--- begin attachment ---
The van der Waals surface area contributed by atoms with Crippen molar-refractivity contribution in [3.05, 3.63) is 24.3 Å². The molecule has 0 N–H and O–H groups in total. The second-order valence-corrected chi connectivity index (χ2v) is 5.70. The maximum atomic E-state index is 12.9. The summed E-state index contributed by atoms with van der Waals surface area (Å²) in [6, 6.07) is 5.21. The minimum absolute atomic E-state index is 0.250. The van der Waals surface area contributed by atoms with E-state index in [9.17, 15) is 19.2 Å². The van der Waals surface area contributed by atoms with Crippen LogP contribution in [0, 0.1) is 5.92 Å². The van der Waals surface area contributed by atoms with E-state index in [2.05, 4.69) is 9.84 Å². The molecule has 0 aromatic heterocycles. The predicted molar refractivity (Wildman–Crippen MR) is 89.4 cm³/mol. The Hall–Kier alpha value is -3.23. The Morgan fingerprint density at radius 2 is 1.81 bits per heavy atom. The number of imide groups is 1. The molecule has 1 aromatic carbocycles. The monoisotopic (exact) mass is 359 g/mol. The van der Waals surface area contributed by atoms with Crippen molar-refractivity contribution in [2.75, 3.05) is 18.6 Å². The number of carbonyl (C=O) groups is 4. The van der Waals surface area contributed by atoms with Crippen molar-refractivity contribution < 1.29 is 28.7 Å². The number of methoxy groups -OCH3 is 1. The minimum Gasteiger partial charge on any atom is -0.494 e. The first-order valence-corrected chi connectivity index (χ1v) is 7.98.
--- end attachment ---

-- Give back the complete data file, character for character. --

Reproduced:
The van der Waals surface area contributed by atoms with Crippen molar-refractivity contribution in [3.05, 3.63) is 24.3 Å². The molecule has 0 N–H and O–H groups in total. The second-order valence-corrected chi connectivity index (χ2v) is 5.70. The maximum atomic E-state index is 12.9. The summed E-state index contributed by atoms with van der Waals surface area (Å²) in [6, 6.07) is 5.21. The minimum absolute atomic E-state index is 0.250. The van der Waals surface area contributed by atoms with E-state index in [9.17, 15) is 19.2 Å². The van der Waals surface area contributed by atoms with Crippen LogP contribution in [0, 0.1) is 5.92 Å². The van der Waals surface area contributed by atoms with E-state index in [2.05, 4.69) is 9.84 Å². The molecule has 0 aromatic heterocycles. The predicted molar refractivity (Wildman–Crippen MR) is 89.4 cm³/mol. The Hall–Kier alpha value is -3.23. The Morgan fingerprint density at radius 2 is 1.81 bits per heavy atom. The number of imide groups is 1. The molecule has 1 aromatic carbocycles. The monoisotopic (exact) mass is 359 g/mol. The van der Waals surface area contributed by atoms with Crippen molar-refractivity contribution in [2.75, 3.05) is 18.6 Å². The number of carbonyl (C=O) groups is 4. The van der Waals surface area contributed by atoms with Crippen molar-refractivity contribution < 1.29 is 28.7 Å². The number of methoxy groups -OCH3 is 1. The minimum Gasteiger partial charge on any atom is -0.494 e. The first-order valence-corrected chi connectivity index (χ1v) is 7.98.